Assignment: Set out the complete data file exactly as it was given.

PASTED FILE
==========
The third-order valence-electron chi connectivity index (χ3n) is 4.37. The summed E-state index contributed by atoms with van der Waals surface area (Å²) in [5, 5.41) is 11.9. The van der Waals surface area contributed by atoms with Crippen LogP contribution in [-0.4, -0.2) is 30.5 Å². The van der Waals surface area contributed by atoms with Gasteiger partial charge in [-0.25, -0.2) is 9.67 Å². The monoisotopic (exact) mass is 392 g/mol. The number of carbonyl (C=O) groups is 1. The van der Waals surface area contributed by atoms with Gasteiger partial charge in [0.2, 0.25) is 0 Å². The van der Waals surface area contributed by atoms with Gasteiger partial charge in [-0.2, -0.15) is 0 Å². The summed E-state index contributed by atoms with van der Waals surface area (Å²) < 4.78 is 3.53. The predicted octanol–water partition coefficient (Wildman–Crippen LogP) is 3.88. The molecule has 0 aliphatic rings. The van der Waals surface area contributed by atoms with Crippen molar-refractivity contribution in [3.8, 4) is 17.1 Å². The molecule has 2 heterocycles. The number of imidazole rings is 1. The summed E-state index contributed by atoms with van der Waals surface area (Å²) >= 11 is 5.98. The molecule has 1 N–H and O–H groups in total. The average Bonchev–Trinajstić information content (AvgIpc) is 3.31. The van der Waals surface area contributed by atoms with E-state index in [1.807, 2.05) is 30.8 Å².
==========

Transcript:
The third-order valence-electron chi connectivity index (χ3n) is 4.37. The summed E-state index contributed by atoms with van der Waals surface area (Å²) in [5, 5.41) is 11.9. The van der Waals surface area contributed by atoms with Crippen LogP contribution in [-0.4, -0.2) is 30.5 Å². The van der Waals surface area contributed by atoms with Gasteiger partial charge in [-0.25, -0.2) is 9.67 Å². The monoisotopic (exact) mass is 392 g/mol. The number of carbonyl (C=O) groups is 1. The van der Waals surface area contributed by atoms with Gasteiger partial charge in [0.2, 0.25) is 0 Å². The van der Waals surface area contributed by atoms with Gasteiger partial charge in [-0.2, -0.15) is 0 Å². The summed E-state index contributed by atoms with van der Waals surface area (Å²) < 4.78 is 3.53. The predicted octanol–water partition coefficient (Wildman–Crippen LogP) is 3.88. The molecule has 0 aliphatic rings. The van der Waals surface area contributed by atoms with Crippen molar-refractivity contribution in [3.8, 4) is 17.1 Å². The molecule has 2 heterocycles. The number of imidazole rings is 1. The summed E-state index contributed by atoms with van der Waals surface area (Å²) >= 11 is 5.98. The molecule has 1 N–H and O–H groups in total. The average Bonchev–Trinajstić information content (AvgIpc) is 3.31. The van der Waals surface area contributed by atoms with E-state index in [1.807, 2.05) is 30.8 Å².